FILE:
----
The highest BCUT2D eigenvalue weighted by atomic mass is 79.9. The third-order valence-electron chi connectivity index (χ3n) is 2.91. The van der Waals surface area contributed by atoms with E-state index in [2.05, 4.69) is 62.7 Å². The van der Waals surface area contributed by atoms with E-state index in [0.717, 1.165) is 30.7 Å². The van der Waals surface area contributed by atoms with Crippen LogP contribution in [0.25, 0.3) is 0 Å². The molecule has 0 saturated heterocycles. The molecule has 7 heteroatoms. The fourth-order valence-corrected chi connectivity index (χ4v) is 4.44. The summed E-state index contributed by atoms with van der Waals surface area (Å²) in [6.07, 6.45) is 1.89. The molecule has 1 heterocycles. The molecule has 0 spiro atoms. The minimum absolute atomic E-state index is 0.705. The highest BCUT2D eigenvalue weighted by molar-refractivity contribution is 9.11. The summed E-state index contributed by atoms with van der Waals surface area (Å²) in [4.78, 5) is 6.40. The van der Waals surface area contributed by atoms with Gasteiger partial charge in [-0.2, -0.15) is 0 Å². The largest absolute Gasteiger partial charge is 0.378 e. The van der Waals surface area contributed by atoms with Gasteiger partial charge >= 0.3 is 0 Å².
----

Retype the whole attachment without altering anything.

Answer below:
The highest BCUT2D eigenvalue weighted by atomic mass is 79.9. The third-order valence-electron chi connectivity index (χ3n) is 2.91. The van der Waals surface area contributed by atoms with E-state index in [2.05, 4.69) is 62.7 Å². The van der Waals surface area contributed by atoms with E-state index in [0.717, 1.165) is 30.7 Å². The van der Waals surface area contributed by atoms with Crippen LogP contribution in [0.25, 0.3) is 0 Å². The molecule has 0 saturated heterocycles. The molecule has 7 heteroatoms. The fourth-order valence-corrected chi connectivity index (χ4v) is 4.44. The summed E-state index contributed by atoms with van der Waals surface area (Å²) in [6.07, 6.45) is 1.89. The molecule has 1 heterocycles. The molecule has 0 spiro atoms. The minimum absolute atomic E-state index is 0.705. The highest BCUT2D eigenvalue weighted by molar-refractivity contribution is 9.11. The summed E-state index contributed by atoms with van der Waals surface area (Å²) in [4.78, 5) is 6.40. The van der Waals surface area contributed by atoms with Gasteiger partial charge in [-0.2, -0.15) is 0 Å². The largest absolute Gasteiger partial charge is 0.378 e. The van der Waals surface area contributed by atoms with Gasteiger partial charge >= 0.3 is 0 Å².